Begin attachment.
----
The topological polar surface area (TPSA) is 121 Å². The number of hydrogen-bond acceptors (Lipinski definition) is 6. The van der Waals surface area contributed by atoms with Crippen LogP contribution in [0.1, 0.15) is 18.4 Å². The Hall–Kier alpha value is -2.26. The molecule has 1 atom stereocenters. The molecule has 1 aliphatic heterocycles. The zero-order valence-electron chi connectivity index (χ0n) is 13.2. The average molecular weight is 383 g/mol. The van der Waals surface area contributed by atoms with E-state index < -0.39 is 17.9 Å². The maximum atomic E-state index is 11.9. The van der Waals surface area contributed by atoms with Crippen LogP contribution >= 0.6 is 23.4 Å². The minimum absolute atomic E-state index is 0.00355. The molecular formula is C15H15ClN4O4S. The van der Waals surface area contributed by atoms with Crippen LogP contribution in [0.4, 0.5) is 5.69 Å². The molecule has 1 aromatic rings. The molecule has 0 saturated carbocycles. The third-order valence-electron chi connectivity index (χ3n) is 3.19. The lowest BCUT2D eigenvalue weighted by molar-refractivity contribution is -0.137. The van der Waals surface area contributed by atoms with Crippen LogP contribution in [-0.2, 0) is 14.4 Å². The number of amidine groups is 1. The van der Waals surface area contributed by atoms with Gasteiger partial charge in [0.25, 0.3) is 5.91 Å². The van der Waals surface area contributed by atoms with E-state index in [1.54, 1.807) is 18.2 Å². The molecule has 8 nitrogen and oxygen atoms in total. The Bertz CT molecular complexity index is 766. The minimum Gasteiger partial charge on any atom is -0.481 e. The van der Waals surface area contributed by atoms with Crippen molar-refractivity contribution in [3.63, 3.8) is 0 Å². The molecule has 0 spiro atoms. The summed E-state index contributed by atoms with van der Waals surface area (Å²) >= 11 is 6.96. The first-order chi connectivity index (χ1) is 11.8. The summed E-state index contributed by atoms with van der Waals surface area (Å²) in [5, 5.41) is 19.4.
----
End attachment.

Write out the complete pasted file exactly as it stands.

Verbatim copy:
The topological polar surface area (TPSA) is 121 Å². The number of hydrogen-bond acceptors (Lipinski definition) is 6. The van der Waals surface area contributed by atoms with Crippen LogP contribution in [0.1, 0.15) is 18.4 Å². The Hall–Kier alpha value is -2.26. The molecule has 1 atom stereocenters. The molecule has 1 aliphatic heterocycles. The zero-order valence-electron chi connectivity index (χ0n) is 13.2. The average molecular weight is 383 g/mol. The van der Waals surface area contributed by atoms with E-state index < -0.39 is 17.9 Å². The maximum atomic E-state index is 11.9. The van der Waals surface area contributed by atoms with Crippen LogP contribution >= 0.6 is 23.4 Å². The minimum absolute atomic E-state index is 0.00355. The molecular formula is C15H15ClN4O4S. The van der Waals surface area contributed by atoms with Crippen LogP contribution in [0.4, 0.5) is 5.69 Å². The molecule has 1 aromatic rings. The molecule has 0 saturated carbocycles. The third-order valence-electron chi connectivity index (χ3n) is 3.19. The lowest BCUT2D eigenvalue weighted by molar-refractivity contribution is -0.137. The van der Waals surface area contributed by atoms with Crippen LogP contribution in [-0.2, 0) is 14.4 Å². The number of amidine groups is 1. The van der Waals surface area contributed by atoms with Gasteiger partial charge in [0.25, 0.3) is 5.91 Å². The van der Waals surface area contributed by atoms with E-state index in [1.54, 1.807) is 18.2 Å². The molecule has 8 nitrogen and oxygen atoms in total. The Bertz CT molecular complexity index is 766. The minimum Gasteiger partial charge on any atom is -0.481 e. The van der Waals surface area contributed by atoms with Crippen molar-refractivity contribution in [3.63, 3.8) is 0 Å². The molecule has 0 spiro atoms. The summed E-state index contributed by atoms with van der Waals surface area (Å²) >= 11 is 6.96. The first-order chi connectivity index (χ1) is 11.8. The summed E-state index contributed by atoms with van der Waals surface area (Å²) in [5, 5.41) is 19.4.